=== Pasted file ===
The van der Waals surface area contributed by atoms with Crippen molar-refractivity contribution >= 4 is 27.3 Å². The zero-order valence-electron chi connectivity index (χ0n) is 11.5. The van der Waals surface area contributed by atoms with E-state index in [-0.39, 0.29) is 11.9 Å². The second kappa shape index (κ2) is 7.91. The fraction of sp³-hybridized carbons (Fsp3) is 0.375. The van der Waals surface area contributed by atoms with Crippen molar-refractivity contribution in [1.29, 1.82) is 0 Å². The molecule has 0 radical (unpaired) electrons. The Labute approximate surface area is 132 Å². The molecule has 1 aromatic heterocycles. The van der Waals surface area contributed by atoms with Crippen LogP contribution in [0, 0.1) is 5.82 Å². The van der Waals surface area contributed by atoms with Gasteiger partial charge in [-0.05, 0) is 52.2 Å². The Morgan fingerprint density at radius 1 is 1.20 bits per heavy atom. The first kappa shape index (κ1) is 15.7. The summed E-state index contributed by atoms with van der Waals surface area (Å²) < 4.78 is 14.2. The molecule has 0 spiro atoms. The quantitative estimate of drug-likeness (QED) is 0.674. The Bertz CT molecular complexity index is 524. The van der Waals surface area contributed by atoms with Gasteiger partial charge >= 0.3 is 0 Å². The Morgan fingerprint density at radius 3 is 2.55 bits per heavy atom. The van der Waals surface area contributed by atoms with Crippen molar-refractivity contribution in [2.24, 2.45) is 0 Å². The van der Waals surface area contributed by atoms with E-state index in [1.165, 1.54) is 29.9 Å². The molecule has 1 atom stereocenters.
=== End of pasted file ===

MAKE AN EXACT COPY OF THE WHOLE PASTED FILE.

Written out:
The van der Waals surface area contributed by atoms with Crippen molar-refractivity contribution >= 4 is 27.3 Å². The zero-order valence-electron chi connectivity index (χ0n) is 11.5. The van der Waals surface area contributed by atoms with E-state index in [-0.39, 0.29) is 11.9 Å². The second kappa shape index (κ2) is 7.91. The fraction of sp³-hybridized carbons (Fsp3) is 0.375. The van der Waals surface area contributed by atoms with Crippen molar-refractivity contribution in [1.29, 1.82) is 0 Å². The molecule has 0 radical (unpaired) electrons. The Labute approximate surface area is 132 Å². The molecule has 1 aromatic heterocycles. The van der Waals surface area contributed by atoms with Crippen LogP contribution in [0, 0.1) is 5.82 Å². The van der Waals surface area contributed by atoms with Gasteiger partial charge in [-0.05, 0) is 52.2 Å². The Morgan fingerprint density at radius 1 is 1.20 bits per heavy atom. The first kappa shape index (κ1) is 15.7. The summed E-state index contributed by atoms with van der Waals surface area (Å²) < 4.78 is 14.2. The molecule has 0 spiro atoms. The quantitative estimate of drug-likeness (QED) is 0.674. The Bertz CT molecular complexity index is 524. The van der Waals surface area contributed by atoms with Gasteiger partial charge >= 0.3 is 0 Å². The Morgan fingerprint density at radius 3 is 2.55 bits per heavy atom. The van der Waals surface area contributed by atoms with Crippen molar-refractivity contribution in [2.24, 2.45) is 0 Å². The van der Waals surface area contributed by atoms with E-state index in [1.165, 1.54) is 29.9 Å². The molecule has 1 atom stereocenters.